What happens to sculpture in the real world of time and history? The Serra exhibit reminders me of all the discussions that I had with Tom Finkelpearl and Kyong Park during the Storefront for Art and Architecture exhibition on the Titled Arc in 1985. Serra’s sculpture was precisely made for the site, but what would happen when the site changed – the front door relocated or even the buildings demolished? If the site was essential to “Titled Arc” as Serra claimed, then the work was bound to be destroyed when the world changed around it.
Finally after 30 years in the USA, the public art profession firmly knows its responsibilities for artwork maintenance. But what about context maintenance? How much responsibility exists for placing the work as it was intended? Once this is impossible as the context mutates or the artwork must be moved, how do we think about it?
The most famous is Michelangelo’s David. People know the work from the protected museum setting, not the outdoor plaza where the scale and role of the work is much different. Almost every art history book presents the work with even light and white walls, not the harsh sun and rough stone of the palazzo.
Fake David with Bandinelli’s Hercules at Palazzo Vecchio in Florence
Real David Indoors with a museum neutral background
This sculpture in Montreal has entirely different feeling when examined against the early 20th century beaux art building. Here the sculpture blends with and accentuates the attributes of building. Juxtaposed (I bet the sculptor never considered juxtaposition – now a bedrock of contemporary public art reality.) with the 1980s glass, the artwork is a sweet, decorative music box.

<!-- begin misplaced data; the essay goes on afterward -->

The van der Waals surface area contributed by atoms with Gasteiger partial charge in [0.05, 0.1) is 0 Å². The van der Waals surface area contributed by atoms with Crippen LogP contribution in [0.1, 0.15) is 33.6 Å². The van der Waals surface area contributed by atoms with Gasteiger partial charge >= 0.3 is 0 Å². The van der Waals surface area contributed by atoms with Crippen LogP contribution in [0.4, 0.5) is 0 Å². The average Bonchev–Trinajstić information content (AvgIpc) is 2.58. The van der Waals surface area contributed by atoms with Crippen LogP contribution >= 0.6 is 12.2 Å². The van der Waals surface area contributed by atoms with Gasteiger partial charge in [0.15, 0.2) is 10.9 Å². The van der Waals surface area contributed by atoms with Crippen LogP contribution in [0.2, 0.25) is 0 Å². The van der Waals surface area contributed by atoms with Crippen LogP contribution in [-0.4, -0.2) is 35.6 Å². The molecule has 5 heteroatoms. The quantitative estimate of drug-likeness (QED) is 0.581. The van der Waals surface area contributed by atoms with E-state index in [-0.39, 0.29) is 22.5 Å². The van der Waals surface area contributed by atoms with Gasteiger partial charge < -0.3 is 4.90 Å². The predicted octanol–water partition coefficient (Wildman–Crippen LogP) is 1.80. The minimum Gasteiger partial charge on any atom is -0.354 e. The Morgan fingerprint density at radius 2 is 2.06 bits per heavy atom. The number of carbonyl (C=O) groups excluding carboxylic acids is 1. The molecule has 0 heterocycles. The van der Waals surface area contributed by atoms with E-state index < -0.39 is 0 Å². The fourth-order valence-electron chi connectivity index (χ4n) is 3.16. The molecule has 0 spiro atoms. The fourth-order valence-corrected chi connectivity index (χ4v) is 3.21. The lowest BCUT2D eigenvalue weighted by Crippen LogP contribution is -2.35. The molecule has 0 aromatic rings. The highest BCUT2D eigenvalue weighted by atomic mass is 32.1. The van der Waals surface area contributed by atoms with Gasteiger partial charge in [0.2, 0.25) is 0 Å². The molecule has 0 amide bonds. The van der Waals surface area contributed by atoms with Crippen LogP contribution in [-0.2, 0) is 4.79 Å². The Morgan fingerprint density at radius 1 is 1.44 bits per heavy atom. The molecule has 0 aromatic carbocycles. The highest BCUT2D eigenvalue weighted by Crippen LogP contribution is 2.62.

At the Aesthetic Grounds visual essays site, I have posted some other comparisons. Some are photographing the same work with different back drops. Other such Aristide Maillol, “River” or Jonathan Borofsky’s Hammering Man, the reproduction of the work creates opportunities for comparison around the world.
The original installation of the artwork is only phase one in a potentially long history. The protectors of contextless objects in the museum, universities and galleries have no mandatory interest in the context driven public art. Therefore, the public art field needs to build its own intellectual methodology as all other institutions have a vested interest in ignoring the meanings and connotations of physical context.
See the CONTINUED text for documentation and Chris’ excellent observations regardin moved art in Philadelphia on Chris Purdom’s philart.net. Report on July 26, 2007
From Chris Purdom in Philadelphia
I’ve started documenting context changes on
philart.net as stuff gets moved around. These are to
me particularly bad.
Flame worked pretty well in a fairly enclosed space
surrounded by late 60s and early 70s urban fortress
architecture. Sitting on a corner with a Michael
Graves behind it, it looks old and lost.
Double Figure Eight echoed the windows of the Furness
behind it. While not as out of place looking as
Flame, it now looks like an afterthought.
And Bench Form, which was in the same park as Double
Figure Eight originally was stark and startling. Now
it looks like a bench with a funny background.